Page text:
People then proceed to one of the 12 vaccinators waiting for patients, who will be given a vaccination card afterward bearing the date of vaccination and what product was administered.
She said a few questions will be asked of patients to make sure to make sure there are no problems. Nearby is a pharmacy area, to be blocked off from view. Vaccinators will have cards to hold up for help, such as if a patient recently started antibiotics and they would like to discuss this with a pharmacist.
“If you notice there are two clocks in here and they are 15 minutes ahead on purpose because patients all have to wait at least 15 minutes after the vaccination,” Chadwick said. “That way everybody knows you have to stay till that time and not have to ask.”
The final station features a waiting area, for patients to sit for 15 or 30 minutes after receiving their vaccination. “The 30-minute waiting area is if they have a history of anaphylaxis or severe allergic reaction so we have to watch them a little bit longer,” Chadwick said. “There will be clinical monitors here and nurses and doctors that can actually just watch the whole population here and make sure they are safe before they go.”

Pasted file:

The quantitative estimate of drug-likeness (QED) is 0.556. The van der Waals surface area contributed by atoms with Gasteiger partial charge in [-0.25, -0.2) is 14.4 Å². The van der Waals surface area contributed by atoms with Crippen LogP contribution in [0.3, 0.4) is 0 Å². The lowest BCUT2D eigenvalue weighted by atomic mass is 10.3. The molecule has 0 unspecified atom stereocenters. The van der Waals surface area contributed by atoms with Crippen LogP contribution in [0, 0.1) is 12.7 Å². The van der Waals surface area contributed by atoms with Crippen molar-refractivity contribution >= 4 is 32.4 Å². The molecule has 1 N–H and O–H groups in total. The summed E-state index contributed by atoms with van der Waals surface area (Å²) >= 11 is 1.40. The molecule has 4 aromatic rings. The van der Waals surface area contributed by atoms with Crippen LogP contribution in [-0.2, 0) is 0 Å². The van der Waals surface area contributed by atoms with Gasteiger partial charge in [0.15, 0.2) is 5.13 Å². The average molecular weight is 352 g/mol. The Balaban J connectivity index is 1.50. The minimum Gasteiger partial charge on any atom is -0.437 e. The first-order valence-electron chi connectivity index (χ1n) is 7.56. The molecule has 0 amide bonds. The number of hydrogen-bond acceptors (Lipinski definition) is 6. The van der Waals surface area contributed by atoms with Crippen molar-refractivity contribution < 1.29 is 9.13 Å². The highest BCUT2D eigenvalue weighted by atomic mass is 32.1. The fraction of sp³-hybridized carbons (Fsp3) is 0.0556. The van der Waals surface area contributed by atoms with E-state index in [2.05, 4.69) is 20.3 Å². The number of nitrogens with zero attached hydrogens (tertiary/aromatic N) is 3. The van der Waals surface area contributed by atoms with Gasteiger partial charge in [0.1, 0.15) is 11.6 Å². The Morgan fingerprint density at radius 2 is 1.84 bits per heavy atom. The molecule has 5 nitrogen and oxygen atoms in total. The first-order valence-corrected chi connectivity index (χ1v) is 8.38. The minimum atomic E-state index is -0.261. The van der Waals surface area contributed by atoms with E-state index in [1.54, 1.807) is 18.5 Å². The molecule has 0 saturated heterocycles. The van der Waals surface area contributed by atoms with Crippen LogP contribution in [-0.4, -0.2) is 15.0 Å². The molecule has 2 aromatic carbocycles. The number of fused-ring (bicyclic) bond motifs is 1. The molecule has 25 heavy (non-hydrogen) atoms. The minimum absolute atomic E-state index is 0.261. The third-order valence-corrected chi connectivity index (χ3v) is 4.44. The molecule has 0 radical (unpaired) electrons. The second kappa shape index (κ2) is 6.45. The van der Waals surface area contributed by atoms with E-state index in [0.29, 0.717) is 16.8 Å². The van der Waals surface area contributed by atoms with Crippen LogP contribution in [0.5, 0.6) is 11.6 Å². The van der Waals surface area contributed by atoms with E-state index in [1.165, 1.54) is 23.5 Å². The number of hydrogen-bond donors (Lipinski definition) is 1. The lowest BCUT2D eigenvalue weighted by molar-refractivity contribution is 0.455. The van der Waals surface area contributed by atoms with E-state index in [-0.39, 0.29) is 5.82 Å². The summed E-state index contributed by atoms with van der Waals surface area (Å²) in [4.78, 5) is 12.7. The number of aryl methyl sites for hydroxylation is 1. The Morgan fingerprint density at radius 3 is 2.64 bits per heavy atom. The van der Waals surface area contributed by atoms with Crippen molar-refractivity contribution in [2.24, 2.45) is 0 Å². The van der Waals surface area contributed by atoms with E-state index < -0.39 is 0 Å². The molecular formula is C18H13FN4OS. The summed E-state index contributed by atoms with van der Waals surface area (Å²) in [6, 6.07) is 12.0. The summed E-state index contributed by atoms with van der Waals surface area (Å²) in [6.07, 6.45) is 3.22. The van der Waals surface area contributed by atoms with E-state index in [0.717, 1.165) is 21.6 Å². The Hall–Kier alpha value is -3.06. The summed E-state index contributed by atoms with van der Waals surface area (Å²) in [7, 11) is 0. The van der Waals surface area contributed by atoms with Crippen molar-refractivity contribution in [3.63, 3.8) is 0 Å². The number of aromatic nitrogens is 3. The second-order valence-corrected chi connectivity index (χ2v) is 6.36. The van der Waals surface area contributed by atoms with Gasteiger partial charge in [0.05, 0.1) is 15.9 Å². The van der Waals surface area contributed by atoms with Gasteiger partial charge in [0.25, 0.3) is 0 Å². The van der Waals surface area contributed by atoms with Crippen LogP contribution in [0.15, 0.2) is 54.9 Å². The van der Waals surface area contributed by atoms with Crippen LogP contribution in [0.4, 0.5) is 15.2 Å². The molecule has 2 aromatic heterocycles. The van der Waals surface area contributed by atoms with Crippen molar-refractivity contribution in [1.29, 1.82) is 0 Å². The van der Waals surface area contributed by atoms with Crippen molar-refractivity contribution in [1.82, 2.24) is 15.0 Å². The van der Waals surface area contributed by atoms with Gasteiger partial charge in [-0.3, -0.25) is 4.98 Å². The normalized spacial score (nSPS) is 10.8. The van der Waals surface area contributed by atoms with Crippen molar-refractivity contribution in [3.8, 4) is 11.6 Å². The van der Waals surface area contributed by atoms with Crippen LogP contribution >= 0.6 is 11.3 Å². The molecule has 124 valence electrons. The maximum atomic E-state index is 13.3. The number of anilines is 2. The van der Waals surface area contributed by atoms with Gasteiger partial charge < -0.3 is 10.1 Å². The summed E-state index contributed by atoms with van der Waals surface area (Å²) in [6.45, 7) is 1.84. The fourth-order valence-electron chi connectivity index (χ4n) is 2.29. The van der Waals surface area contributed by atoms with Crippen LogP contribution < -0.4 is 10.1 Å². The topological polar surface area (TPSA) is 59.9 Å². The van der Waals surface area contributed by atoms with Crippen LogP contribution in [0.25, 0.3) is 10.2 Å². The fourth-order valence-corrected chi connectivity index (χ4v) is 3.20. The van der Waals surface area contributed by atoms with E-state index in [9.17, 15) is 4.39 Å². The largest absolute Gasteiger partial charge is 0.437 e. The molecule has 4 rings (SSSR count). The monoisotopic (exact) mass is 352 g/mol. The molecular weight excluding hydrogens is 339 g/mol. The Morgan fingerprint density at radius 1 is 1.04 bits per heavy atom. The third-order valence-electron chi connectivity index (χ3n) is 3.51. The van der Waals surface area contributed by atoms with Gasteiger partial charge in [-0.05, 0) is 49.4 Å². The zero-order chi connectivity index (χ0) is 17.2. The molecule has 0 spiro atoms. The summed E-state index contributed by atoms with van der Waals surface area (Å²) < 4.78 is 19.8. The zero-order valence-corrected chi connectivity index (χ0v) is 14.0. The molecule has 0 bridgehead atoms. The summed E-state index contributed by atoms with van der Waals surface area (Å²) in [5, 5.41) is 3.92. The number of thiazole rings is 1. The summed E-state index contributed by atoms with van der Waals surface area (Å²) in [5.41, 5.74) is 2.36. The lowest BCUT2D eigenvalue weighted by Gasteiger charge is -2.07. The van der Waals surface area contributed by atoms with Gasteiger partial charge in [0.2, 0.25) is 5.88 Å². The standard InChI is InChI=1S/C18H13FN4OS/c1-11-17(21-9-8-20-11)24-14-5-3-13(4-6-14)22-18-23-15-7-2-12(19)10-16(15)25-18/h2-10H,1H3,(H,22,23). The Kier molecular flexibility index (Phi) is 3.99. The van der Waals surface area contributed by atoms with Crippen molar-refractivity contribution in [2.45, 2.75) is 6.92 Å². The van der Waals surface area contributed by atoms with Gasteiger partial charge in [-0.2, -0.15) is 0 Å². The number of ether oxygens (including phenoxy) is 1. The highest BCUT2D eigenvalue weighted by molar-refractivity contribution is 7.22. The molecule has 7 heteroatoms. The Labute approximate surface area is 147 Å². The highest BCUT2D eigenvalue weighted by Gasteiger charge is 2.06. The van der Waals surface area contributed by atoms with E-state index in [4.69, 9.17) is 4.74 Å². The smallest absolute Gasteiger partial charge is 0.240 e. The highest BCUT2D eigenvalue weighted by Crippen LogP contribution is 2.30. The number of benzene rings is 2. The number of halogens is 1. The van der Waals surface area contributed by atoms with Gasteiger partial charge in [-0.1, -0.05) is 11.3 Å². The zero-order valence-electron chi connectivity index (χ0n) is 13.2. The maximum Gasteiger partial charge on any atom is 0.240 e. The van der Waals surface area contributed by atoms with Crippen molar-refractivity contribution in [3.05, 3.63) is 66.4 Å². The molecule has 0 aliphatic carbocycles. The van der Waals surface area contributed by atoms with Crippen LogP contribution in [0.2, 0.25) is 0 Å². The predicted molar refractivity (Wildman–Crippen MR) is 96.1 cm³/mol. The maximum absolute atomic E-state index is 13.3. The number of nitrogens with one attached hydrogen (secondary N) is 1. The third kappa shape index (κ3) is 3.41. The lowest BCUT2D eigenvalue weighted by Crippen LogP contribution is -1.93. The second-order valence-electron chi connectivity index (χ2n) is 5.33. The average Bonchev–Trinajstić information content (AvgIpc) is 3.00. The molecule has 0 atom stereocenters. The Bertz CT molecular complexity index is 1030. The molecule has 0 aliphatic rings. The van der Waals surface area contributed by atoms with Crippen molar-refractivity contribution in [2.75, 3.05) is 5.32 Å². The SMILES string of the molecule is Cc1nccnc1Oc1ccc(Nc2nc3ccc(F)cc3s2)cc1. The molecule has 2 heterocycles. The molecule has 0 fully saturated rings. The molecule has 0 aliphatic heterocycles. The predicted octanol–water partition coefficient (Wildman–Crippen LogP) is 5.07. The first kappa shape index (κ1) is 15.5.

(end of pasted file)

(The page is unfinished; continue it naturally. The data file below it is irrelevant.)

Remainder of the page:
If needed, a triage area with beds is ready.
“There will be someone at the end to help guide them back to the parking lot,” she said.
“We will have cleaners going through and wiping high touch surfaces down with disinfectant,” Chadwick said.
“We are really excited to use this space,” she said. “It is an amazing space and we can provide some of the social distancing that wasn’t available at our other sites. We can be much safer.”
“They will have a vaccine for everybody who has their appointment so it doesn’t matter if they’re the first one through the door or the last one through the door,” Dr. Jarvis said.
He said the Piscataquis County Ice Arena will be available through July 31. “With the president’s new timeline hopefully we can start looking to the point where we don’t have to have such large clinics going forward but that will take us some time. That’s why it’s great to have a facility like this where 1,000 people can get vaccinated each day.”